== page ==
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gkt512-F1: pc-L1-1FH immunoprecipitates basal L1 RNP complexes from 293T cell lysates after α-FLAG agarose purification. (A) Structure of FLAG-HA-tagged pc-L1-1FH cloned in vector pcDNA6 myc/his B. RT: ORF2 reverse transcriptase domain; EN: endonuclease domain; PCMV: CMV promoter; BGH An: bovine growth hormone polyadenylation signal. (B) FLAG-tagged ORF1p expressed from the construct pc-L1-1FH binds α-FLAG agarose independent of RNase digestion (lanes 5 and 8), but untagged ORF1p (construct pc-L1-RP) will not bind (lane 6). (C and D) Detection of L1 proteins in the RNP IP. Lanes 1–4: input lysates; lanes 6–9: immunoprecipitates; lanes 1, 2, 6 and 7: cytoplasmic fractions; lanes 3, 4, 8 and 9: nuclear fractions. (C) FLAG-HA-tagged ORF1p, detected by α-FLAG antibody. Putative ORF1p dimer and trimer bands are visible in IP samples (lanes 7 and 9). The reason for their absence in lysate samples is unclear (lanes 2 and 4). IP purification factors were determined for cytoplasmic (lanes 2 versus 7, 26-fold) and nuclear (lanes 4 versus 9, 42-fold) fractions and are presented in Supplementary Table S3. Lane labels are at the bottom of panel D. (D) ORF2p detected by α-ORF2-N (154–167) antibody (lanes 7 and 9). ORF2p in nuclear lysate samples is below the level of detection (lanes 3 and 4). (E) ORF2p reverse transcriptase activity detected in both nuclear and cytoplasmic IP reactions containing pc-L1-1FH (lanes 3 and 5), but not in reactions with the empty vector (lanes 2 and 4). RT- control: the RT incubation step was omitted and 2 µl of pc-L1-1FH immunoprecipitate was added directly to the PCR reaction. No PCR product was detected (lanes 1 and 6). The assay is described in Kulpa and Moran (51). (F) L1 RNA detected by RT–PCR (lanes 3 and 5). RT-: RT enzyme was omitted from the cDNA synthesis step using pc-L1-1FH immunoprecipitates (lanes 1 and 6). (G) FLAG-HA-tagged ORF2p is detected in nuclear and cytoplasmic extracts after IP of pc-L1-2FH. (H) The purity of nuclear and cytoplasmic whole-cell lysate fractions is shown by western blotting. α-HDAC1 is a strictly nuclear protein (54) and α-MEK1/2 is cytoplasmic (55). (I) Immunoprecipitated samples resolved on silver-stained polyacrylamide gels. To support protein identification data from complex IP samples, selected prominent band regions were excised for additional MS sequencing. Both cytoplasmic (left) and nuclear (right) IP fractions are shown.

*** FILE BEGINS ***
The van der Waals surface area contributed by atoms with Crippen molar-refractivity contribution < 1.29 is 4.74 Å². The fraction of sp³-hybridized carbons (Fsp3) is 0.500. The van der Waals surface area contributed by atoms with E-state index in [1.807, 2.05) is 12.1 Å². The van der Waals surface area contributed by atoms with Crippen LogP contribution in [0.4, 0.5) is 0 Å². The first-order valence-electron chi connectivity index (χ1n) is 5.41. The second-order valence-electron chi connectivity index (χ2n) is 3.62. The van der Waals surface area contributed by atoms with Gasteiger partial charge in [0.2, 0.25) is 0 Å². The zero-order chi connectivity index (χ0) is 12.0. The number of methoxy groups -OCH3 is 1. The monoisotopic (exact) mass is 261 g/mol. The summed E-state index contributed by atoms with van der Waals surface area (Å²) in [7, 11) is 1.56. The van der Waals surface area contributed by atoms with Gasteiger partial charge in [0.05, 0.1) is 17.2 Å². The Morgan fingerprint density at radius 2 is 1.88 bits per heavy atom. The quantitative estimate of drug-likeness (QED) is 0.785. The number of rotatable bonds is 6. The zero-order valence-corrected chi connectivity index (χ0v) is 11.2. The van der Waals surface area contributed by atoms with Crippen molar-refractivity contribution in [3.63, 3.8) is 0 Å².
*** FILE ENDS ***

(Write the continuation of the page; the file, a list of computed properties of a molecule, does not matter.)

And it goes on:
Mentions: The L1 expresses a 6-kb bicistronic RNA that encodes the 40 kDa Open Reading Frame-1 RNA-binding protein (ORF1p) of essential but uncertain function, and a 150 kDa ORF2 protein with endonuclease and reverse transcriptase (RT) activities (Figure 1A). Retrotransposition is a complex process involving transcription of the L1, transport of its RNA to the cytoplasm, translation of the bicistronic RNA, formation of a ribonucleoprotein (RNP) particle, its re-import to the nucleus and target-primed reverse transcription at the integration site.Figure 1.


Mapping the LINE1 ORF1 protein interactome reveals associated inhibitors of human retrotransposition.

Goodier JL, Cheung LE, Kazazian HH - Nucleic Acids Res. (2013)